“Can I file an H-1B or H-4 petition after my I-94 expires?” How to Use the Nunc Pro Tunc Argument to Reinstate Status
An extension of status generally must be filed before the expiration of the I-94. However, sometimes situations arise where this does not happen and an H-1B petition must be filed after the I-94 expires. A common scenario is when an H-4 is not filed along with the H-1B extension and the H-4 holder’s I-94 expires but does not realize it until a later time. When this happens, the Petitioner can ask USCIS to forgive the untimely filed petition by including a nunc pro tunc (“now for then” in Latin) argument.
A nunc pro tunc argument provides a legal remedy by which USCIS can approve the untimely filed H-1B petition, but it is purely discretionary. This means that USCIS is not obligated to approve the late-filed request. However, USCIS may approve a nunc pro tunc request if the Petitioner can show the following factors:
1) the late filing was due to extraordinary circumstances;
2) the extraordinary circumstances were beyond the control of the applicant or petitioner;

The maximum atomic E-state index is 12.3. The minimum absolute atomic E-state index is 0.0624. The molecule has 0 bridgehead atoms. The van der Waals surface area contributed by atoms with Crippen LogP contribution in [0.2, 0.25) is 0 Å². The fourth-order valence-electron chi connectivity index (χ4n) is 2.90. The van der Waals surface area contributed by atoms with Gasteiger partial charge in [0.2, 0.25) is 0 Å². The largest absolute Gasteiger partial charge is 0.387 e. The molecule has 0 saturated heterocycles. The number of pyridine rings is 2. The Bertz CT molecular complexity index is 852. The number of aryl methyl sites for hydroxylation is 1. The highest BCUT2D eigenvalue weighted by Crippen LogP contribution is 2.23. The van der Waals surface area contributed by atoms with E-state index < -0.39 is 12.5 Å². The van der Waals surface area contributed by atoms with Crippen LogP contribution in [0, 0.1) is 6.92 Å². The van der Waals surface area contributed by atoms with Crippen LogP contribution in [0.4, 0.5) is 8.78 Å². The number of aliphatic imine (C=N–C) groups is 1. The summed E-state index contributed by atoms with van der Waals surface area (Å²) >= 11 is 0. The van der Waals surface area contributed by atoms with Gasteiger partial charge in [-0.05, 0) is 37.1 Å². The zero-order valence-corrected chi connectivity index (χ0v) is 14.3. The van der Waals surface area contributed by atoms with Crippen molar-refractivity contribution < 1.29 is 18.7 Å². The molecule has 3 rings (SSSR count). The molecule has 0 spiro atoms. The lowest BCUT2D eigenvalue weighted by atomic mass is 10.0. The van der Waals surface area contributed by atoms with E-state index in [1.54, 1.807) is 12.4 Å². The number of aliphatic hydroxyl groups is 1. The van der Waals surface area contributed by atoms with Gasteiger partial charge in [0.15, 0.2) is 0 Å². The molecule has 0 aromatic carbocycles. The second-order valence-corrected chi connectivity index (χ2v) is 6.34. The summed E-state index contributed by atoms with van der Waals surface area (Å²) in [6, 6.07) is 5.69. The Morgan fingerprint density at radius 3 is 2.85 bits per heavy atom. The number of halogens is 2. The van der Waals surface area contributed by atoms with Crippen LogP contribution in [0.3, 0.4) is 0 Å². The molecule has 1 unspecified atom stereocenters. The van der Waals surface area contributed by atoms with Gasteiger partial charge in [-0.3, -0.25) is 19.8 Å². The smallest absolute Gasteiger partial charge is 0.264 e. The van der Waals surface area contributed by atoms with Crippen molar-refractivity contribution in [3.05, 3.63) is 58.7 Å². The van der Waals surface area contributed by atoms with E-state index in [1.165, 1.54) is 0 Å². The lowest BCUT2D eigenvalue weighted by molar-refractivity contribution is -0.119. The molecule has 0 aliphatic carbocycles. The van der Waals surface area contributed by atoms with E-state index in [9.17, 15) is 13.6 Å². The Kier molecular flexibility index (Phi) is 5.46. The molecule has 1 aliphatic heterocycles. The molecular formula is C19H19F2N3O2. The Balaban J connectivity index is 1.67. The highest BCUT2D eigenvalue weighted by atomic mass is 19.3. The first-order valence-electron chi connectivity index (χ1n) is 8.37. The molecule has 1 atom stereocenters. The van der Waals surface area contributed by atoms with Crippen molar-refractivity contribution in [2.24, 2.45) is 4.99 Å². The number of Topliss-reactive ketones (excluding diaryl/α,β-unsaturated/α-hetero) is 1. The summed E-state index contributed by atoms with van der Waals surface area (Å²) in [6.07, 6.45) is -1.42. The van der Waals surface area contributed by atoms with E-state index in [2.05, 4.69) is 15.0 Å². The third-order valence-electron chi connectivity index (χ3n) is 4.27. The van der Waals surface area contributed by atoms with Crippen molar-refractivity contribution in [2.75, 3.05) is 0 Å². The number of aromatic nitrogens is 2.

3) the delay in filing was commensurate with the circumstances;
4) the foreign national has not otherwise violated her/his nonimmigrant status;
5) the foreign national remains a bona fide nonimmigrant; and
6) the foreign national is not subject to deportation or removal proceedings.
If all factors can be proven, USCIS may grant the H-1B application and backdate the approval to the expiration of the I-94.
If you find yourself with an expired I-94 and you are planning on filing an extension of status, consult with an immigration attorney to see if nunc pro tunc reinstatement is applicable to you.
By: Rahul Reddy & Kristina M. Hernandez
Rahul is the founding partner of Reddy & Neumann P.C. His practice covers employment-based immigration, in which he represents corporate clients in far-ranging industries.
Kristina is an associate attorney at Reddy & Neumann. She was admitted to the State Bar of Texas in 2011. Her practice includes representing companies and individuals with employment-based visa petitions and applications.